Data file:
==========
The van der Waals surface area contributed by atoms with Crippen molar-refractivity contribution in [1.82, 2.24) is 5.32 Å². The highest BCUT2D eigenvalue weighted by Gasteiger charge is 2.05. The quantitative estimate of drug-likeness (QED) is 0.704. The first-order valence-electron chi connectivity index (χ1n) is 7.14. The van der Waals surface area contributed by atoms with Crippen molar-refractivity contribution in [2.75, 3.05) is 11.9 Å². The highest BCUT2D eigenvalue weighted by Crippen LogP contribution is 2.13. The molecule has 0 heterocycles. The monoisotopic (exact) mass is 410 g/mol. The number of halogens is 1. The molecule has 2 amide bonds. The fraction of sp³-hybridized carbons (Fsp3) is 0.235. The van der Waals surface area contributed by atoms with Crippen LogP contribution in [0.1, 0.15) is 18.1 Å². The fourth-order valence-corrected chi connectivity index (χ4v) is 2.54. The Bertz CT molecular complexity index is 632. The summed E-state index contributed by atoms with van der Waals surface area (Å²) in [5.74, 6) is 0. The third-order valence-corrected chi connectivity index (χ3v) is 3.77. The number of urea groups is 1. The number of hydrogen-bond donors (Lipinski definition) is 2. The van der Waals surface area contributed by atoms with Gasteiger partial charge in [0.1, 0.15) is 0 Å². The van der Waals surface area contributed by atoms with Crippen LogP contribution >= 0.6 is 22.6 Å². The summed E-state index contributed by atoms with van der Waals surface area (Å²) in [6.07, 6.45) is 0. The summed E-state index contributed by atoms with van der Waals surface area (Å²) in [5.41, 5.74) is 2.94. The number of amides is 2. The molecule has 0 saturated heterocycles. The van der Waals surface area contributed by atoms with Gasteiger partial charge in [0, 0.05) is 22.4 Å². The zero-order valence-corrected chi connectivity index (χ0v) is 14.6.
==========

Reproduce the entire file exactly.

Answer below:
The van der Waals surface area contributed by atoms with Crippen molar-refractivity contribution in [1.82, 2.24) is 5.32 Å². The highest BCUT2D eigenvalue weighted by Gasteiger charge is 2.05. The quantitative estimate of drug-likeness (QED) is 0.704. The first-order valence-electron chi connectivity index (χ1n) is 7.14. The van der Waals surface area contributed by atoms with Crippen molar-refractivity contribution in [2.75, 3.05) is 11.9 Å². The highest BCUT2D eigenvalue weighted by Crippen LogP contribution is 2.13. The molecule has 0 heterocycles. The monoisotopic (exact) mass is 410 g/mol. The number of halogens is 1. The molecule has 2 amide bonds. The fraction of sp³-hybridized carbons (Fsp3) is 0.235. The van der Waals surface area contributed by atoms with Crippen LogP contribution in [0.1, 0.15) is 18.1 Å². The fourth-order valence-corrected chi connectivity index (χ4v) is 2.54. The Bertz CT molecular complexity index is 632. The summed E-state index contributed by atoms with van der Waals surface area (Å²) in [5.74, 6) is 0. The third-order valence-corrected chi connectivity index (χ3v) is 3.77. The number of urea groups is 1. The number of hydrogen-bond donors (Lipinski definition) is 2. The van der Waals surface area contributed by atoms with Gasteiger partial charge in [0.1, 0.15) is 0 Å². The van der Waals surface area contributed by atoms with Crippen LogP contribution >= 0.6 is 22.6 Å². The summed E-state index contributed by atoms with van der Waals surface area (Å²) in [6.07, 6.45) is 0. The summed E-state index contributed by atoms with van der Waals surface area (Å²) in [5.41, 5.74) is 2.94. The number of amides is 2. The molecule has 0 saturated heterocycles. The van der Waals surface area contributed by atoms with Gasteiger partial charge in [0, 0.05) is 22.4 Å². The zero-order valence-corrected chi connectivity index (χ0v) is 14.6.